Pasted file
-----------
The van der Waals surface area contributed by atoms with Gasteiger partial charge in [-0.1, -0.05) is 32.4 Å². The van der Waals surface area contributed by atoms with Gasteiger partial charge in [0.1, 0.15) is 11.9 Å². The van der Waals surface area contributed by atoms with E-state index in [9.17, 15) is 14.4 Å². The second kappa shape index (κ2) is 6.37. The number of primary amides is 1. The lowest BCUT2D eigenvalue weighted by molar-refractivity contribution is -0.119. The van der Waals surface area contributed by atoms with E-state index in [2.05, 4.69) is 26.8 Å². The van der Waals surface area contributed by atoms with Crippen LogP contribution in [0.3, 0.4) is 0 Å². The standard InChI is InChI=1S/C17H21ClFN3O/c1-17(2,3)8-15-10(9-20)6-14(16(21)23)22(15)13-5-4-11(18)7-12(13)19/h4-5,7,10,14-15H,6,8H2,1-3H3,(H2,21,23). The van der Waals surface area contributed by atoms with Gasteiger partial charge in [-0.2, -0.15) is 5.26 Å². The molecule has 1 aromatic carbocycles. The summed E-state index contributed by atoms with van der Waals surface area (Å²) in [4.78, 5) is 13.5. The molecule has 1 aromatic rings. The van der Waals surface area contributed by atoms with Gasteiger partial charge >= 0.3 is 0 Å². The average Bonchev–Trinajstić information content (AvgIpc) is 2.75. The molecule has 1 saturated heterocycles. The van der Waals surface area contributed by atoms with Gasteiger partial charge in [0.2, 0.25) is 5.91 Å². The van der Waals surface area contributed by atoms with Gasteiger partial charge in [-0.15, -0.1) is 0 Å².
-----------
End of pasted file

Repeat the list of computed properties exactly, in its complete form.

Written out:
The van der Waals surface area contributed by atoms with Gasteiger partial charge in [-0.1, -0.05) is 32.4 Å². The van der Waals surface area contributed by atoms with Gasteiger partial charge in [0.1, 0.15) is 11.9 Å². The van der Waals surface area contributed by atoms with E-state index in [9.17, 15) is 14.4 Å². The second kappa shape index (κ2) is 6.37. The number of primary amides is 1. The lowest BCUT2D eigenvalue weighted by molar-refractivity contribution is -0.119. The van der Waals surface area contributed by atoms with E-state index in [2.05, 4.69) is 26.8 Å². The van der Waals surface area contributed by atoms with Crippen LogP contribution in [0.3, 0.4) is 0 Å². The standard InChI is InChI=1S/C17H21ClFN3O/c1-17(2,3)8-15-10(9-20)6-14(16(21)23)22(15)13-5-4-11(18)7-12(13)19/h4-5,7,10,14-15H,6,8H2,1-3H3,(H2,21,23). The van der Waals surface area contributed by atoms with Gasteiger partial charge in [-0.2, -0.15) is 5.26 Å². The molecule has 1 aromatic carbocycles. The summed E-state index contributed by atoms with van der Waals surface area (Å²) in [4.78, 5) is 13.5. The molecule has 1 aromatic rings. The van der Waals surface area contributed by atoms with Gasteiger partial charge >= 0.3 is 0 Å². The average Bonchev–Trinajstić information content (AvgIpc) is 2.75. The molecule has 1 saturated heterocycles. The van der Waals surface area contributed by atoms with Gasteiger partial charge in [0.2, 0.25) is 5.91 Å². The van der Waals surface area contributed by atoms with Gasteiger partial charge in [-0.15, -0.1) is 0 Å².